Chicago businesses should recycle water, just like nature intended

Using discarded water for non-drinking purposes would help us sustain our waterways.

SHARE Chicago businesses should recycle water, just like nature intended
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Think about how many times you used water before noon today.

Maybe you showered, had a cup of coffee or washed the dishes.

During all of that, did you ever question the cleanliness of the water or consider what you would do if the tap stopped flowing?

Oct. 23 is Imagine a Day Without Water 2019, a campaign to educate Americans about the value of water. But conserving and protecting the world’s water is a year-round task, made more serious by climate change and rising temperatures. Now is the time to take big steps to ensure clean, safe and healthy waterways, like water recycling.

No, there’s no container in the alley for used water, but we at the Metropolitan Water Reclamation District see discarded water as an opportunity to reduce our water usage.

Incorporating discarded water into non-potable purposes has a tremendous impact on the sustainability of our waterways. That’s why I’m calling on businesses to evaluate their use of potable water and identify opportunities to incorporate discarded water.

For example, manufacturing and other industrial facilities don’t need clean water for cooling purposes. Golf courses and landscapers don’t need to water the greens with drinking water. Restaurants could use dish water for toilet flushing, and construction sites can control dust with used water.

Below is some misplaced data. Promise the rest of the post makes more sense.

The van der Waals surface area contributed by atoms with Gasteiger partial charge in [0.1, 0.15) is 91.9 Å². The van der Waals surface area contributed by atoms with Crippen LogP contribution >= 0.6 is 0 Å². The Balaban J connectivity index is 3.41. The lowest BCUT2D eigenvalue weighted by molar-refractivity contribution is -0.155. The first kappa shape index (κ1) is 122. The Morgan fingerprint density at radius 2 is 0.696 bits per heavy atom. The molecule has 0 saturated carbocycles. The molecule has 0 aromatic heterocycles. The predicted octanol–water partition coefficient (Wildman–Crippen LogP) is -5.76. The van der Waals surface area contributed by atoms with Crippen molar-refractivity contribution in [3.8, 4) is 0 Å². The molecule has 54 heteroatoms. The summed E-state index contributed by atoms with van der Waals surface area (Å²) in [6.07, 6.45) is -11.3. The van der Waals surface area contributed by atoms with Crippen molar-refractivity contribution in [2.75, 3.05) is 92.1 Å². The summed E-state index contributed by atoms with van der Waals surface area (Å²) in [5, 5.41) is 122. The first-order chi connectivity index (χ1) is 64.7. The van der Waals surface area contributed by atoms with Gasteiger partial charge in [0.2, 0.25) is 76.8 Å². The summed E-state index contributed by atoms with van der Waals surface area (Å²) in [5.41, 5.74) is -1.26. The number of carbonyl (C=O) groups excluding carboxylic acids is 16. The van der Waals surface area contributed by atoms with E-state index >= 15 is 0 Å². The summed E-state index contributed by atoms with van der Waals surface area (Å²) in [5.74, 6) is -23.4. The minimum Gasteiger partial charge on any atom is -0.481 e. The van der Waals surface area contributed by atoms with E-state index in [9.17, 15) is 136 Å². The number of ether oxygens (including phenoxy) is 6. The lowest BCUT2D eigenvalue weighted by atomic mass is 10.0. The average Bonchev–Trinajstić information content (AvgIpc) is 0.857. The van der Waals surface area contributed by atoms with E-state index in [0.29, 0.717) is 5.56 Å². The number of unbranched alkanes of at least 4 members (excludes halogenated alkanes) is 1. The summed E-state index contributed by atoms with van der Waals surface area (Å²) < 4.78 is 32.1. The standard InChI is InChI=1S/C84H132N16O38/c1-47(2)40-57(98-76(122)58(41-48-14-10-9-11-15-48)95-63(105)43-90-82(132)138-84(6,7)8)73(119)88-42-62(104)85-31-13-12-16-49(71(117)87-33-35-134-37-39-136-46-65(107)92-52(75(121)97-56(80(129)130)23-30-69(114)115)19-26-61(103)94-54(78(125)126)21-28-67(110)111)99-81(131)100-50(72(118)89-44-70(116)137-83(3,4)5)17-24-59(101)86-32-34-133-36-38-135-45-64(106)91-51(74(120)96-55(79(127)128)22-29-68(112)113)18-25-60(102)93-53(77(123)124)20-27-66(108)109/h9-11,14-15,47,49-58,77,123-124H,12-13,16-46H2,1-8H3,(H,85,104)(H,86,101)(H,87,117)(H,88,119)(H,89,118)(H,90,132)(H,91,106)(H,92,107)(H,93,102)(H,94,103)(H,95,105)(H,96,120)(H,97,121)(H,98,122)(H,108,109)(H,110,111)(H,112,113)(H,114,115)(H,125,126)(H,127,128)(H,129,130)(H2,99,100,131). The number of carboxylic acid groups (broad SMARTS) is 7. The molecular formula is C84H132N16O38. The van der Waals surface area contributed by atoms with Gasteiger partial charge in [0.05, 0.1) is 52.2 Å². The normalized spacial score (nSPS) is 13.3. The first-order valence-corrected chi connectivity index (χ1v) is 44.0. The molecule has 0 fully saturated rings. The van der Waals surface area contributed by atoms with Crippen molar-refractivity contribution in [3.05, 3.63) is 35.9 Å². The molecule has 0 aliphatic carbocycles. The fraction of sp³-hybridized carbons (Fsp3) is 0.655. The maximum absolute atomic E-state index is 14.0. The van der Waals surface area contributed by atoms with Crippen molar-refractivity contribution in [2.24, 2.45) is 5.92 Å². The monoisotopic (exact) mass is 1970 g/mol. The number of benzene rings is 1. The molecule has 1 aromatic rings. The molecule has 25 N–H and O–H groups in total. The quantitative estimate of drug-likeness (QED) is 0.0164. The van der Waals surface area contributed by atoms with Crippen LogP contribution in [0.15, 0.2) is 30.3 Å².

The idea of re-using water might seem a bit extreme, but it’s actually a completely natural process that is part of the water cycle: Precipitation becomes groundwater in our lakes and streams, and groundwater evaporates back into the atmosphere to become precipitation again.

Small steps, like turning the water off when you brush your teeth, are important. But let’s consider big steps that can make a lasting impact.

Let’s encourage industries to follow nature’s lead and protect our water for future generations.

Mariyana Spyropoulos
Commissioner and former president
Metropolitan Water Reclamation District

SEND LETTERS TO: letters@suntimes.com. Please include your neighborhood or hometown and a phone number for verification purposes.

Striking teachers want a better CPS

The teachers of Chicago Public Schools are fighting for the students of Chicago Public Schools. And they are looking to support all students for many years to come. 

The Sun-Times editorial board wants to focus on this year’s sports teams who will not be able to play in the postseason. We do not want to punish them. But after years of public school neglect, they are the unfortunate victims. 

And if they are truly qualified, is this really going to affect their future? Are the current students truly going to suffer on their tests this year because of the strike? Did you really ask that?

The teachers on strike, as well as the other supporting unions, community members and parents, are simply asking for the support of the city, to make CPS something that will prepare the students for the future, and truly make this city a strong one, in more ways that shiny buildings and corporate headquarters.

Kevin Kohl, CPS teacher

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